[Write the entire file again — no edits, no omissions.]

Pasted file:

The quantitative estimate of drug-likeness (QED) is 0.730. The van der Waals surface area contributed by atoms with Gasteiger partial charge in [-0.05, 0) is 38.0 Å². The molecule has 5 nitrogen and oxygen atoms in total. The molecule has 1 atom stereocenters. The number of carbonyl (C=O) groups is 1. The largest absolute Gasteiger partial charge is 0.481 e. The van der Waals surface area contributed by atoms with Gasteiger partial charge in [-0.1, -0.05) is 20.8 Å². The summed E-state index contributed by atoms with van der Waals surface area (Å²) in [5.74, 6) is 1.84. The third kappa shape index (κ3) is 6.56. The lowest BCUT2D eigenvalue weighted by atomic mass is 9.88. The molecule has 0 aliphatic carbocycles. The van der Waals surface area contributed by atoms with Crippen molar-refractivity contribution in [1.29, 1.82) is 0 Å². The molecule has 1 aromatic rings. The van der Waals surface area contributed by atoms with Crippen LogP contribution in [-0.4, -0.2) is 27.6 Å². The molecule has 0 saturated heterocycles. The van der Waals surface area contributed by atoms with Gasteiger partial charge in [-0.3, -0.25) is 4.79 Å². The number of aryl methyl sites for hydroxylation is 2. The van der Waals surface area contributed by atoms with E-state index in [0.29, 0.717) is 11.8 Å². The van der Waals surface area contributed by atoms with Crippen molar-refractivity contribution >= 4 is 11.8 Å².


The quantitative estimate of drug-likeness (QED) is 0.730. The van der Waals surface area contributed by atoms with Gasteiger partial charge in [-0.05, 0) is 38.0 Å². The molecule has 5 nitrogen and oxygen atoms in total. The molecule has 1 atom stereocenters. The number of carbonyl (C=O) groups is 1. The largest absolute Gasteiger partial charge is 0.481 e. The van der Waals surface area contributed by atoms with Gasteiger partial charge in [-0.1, -0.05) is 20.8 Å². The summed E-state index contributed by atoms with van der Waals surface area (Å²) in [5.74, 6) is 1.84. The third kappa shape index (κ3) is 6.56. The lowest BCUT2D eigenvalue weighted by atomic mass is 9.88. The molecule has 0 aliphatic carbocycles. The van der Waals surface area contributed by atoms with Crippen molar-refractivity contribution in [1.29, 1.82) is 0 Å². The molecule has 1 aromatic rings. The van der Waals surface area contributed by atoms with Crippen LogP contribution in [-0.4, -0.2) is 27.6 Å². The molecule has 0 saturated heterocycles. The van der Waals surface area contributed by atoms with Gasteiger partial charge in [-0.3, -0.25) is 4.79 Å². The number of aryl methyl sites for hydroxylation is 2. The van der Waals surface area contributed by atoms with E-state index in [0.29, 0.717) is 11.8 Å². The van der Waals surface area contributed by atoms with Crippen molar-refractivity contribution >= 4 is 11.8 Å².